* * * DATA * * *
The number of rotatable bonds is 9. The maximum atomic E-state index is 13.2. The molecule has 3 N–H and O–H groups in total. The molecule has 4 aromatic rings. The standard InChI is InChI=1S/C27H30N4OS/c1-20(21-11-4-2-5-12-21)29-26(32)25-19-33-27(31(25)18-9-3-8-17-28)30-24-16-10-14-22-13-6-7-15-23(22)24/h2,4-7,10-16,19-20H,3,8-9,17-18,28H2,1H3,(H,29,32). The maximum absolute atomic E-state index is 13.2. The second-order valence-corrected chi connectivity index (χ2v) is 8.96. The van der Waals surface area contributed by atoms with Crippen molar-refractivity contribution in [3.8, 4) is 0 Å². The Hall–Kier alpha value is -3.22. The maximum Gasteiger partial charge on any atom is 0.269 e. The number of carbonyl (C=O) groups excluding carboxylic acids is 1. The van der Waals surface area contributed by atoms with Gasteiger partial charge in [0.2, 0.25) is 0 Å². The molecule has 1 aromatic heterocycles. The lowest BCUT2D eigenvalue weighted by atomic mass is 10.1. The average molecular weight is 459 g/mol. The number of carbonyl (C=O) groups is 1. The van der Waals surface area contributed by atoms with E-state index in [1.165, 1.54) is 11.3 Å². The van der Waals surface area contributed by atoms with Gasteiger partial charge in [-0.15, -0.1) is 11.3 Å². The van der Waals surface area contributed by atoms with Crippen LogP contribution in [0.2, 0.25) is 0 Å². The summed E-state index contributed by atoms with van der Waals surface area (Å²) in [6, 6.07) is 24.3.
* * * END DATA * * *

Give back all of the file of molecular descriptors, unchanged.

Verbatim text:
The number of rotatable bonds is 9. The maximum atomic E-state index is 13.2. The molecule has 3 N–H and O–H groups in total. The molecule has 4 aromatic rings. The standard InChI is InChI=1S/C27H30N4OS/c1-20(21-11-4-2-5-12-21)29-26(32)25-19-33-27(31(25)18-9-3-8-17-28)30-24-16-10-14-22-13-6-7-15-23(22)24/h2,4-7,10-16,19-20H,3,8-9,17-18,28H2,1H3,(H,29,32). The maximum absolute atomic E-state index is 13.2. The second-order valence-corrected chi connectivity index (χ2v) is 8.96. The van der Waals surface area contributed by atoms with Crippen molar-refractivity contribution in [3.8, 4) is 0 Å². The Hall–Kier alpha value is -3.22. The maximum Gasteiger partial charge on any atom is 0.269 e. The number of carbonyl (C=O) groups excluding carboxylic acids is 1. The van der Waals surface area contributed by atoms with Gasteiger partial charge in [0.2, 0.25) is 0 Å². The molecule has 1 aromatic heterocycles. The lowest BCUT2D eigenvalue weighted by atomic mass is 10.1. The average molecular weight is 459 g/mol. The number of carbonyl (C=O) groups is 1. The van der Waals surface area contributed by atoms with E-state index in [1.165, 1.54) is 11.3 Å². The van der Waals surface area contributed by atoms with Gasteiger partial charge in [-0.15, -0.1) is 11.3 Å². The van der Waals surface area contributed by atoms with Crippen LogP contribution in [0.2, 0.25) is 0 Å². The summed E-state index contributed by atoms with van der Waals surface area (Å²) in [6, 6.07) is 24.3.